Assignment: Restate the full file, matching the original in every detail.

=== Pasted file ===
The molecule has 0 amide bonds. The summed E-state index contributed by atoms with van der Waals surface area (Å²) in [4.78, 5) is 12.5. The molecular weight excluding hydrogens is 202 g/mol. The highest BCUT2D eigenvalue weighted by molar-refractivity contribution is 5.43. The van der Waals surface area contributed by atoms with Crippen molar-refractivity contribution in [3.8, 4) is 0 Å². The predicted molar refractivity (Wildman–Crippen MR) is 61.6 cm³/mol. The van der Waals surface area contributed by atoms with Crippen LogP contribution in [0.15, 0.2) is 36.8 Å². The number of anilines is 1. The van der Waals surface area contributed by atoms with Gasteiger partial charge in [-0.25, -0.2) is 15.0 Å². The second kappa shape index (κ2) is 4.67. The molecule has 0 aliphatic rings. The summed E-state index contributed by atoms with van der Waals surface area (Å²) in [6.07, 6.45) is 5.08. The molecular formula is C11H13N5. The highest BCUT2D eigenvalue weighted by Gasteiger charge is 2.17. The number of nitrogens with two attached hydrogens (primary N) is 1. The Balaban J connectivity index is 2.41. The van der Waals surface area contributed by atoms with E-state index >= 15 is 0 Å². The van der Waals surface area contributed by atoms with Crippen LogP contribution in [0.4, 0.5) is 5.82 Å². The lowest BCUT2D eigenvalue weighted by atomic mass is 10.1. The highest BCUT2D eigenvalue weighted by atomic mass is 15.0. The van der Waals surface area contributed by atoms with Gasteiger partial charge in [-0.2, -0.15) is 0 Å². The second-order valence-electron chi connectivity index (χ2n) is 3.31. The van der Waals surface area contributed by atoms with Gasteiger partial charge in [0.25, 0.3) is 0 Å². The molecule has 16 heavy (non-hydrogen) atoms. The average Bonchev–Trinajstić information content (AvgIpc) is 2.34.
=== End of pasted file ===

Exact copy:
The molecule has 0 amide bonds. The summed E-state index contributed by atoms with van der Waals surface area (Å²) in [4.78, 5) is 12.5. The molecular weight excluding hydrogens is 202 g/mol. The highest BCUT2D eigenvalue weighted by molar-refractivity contribution is 5.43. The van der Waals surface area contributed by atoms with Crippen molar-refractivity contribution in [3.8, 4) is 0 Å². The predicted molar refractivity (Wildman–Crippen MR) is 61.6 cm³/mol. The van der Waals surface area contributed by atoms with Crippen LogP contribution in [0.15, 0.2) is 36.8 Å². The number of anilines is 1. The van der Waals surface area contributed by atoms with Gasteiger partial charge in [-0.25, -0.2) is 15.0 Å². The second kappa shape index (κ2) is 4.67. The molecule has 0 aliphatic rings. The summed E-state index contributed by atoms with van der Waals surface area (Å²) in [6.07, 6.45) is 5.08. The molecular formula is C11H13N5. The highest BCUT2D eigenvalue weighted by Gasteiger charge is 2.17. The number of nitrogens with two attached hydrogens (primary N) is 1. The Balaban J connectivity index is 2.41. The van der Waals surface area contributed by atoms with E-state index >= 15 is 0 Å². The van der Waals surface area contributed by atoms with Crippen LogP contribution in [0.4, 0.5) is 5.82 Å². The lowest BCUT2D eigenvalue weighted by atomic mass is 10.1. The highest BCUT2D eigenvalue weighted by atomic mass is 15.0. The van der Waals surface area contributed by atoms with Gasteiger partial charge in [-0.2, -0.15) is 0 Å². The second-order valence-electron chi connectivity index (χ2n) is 3.31. The van der Waals surface area contributed by atoms with Gasteiger partial charge in [0.25, 0.3) is 0 Å². The molecule has 16 heavy (non-hydrogen) atoms. The average Bonchev–Trinajstić information content (AvgIpc) is 2.34.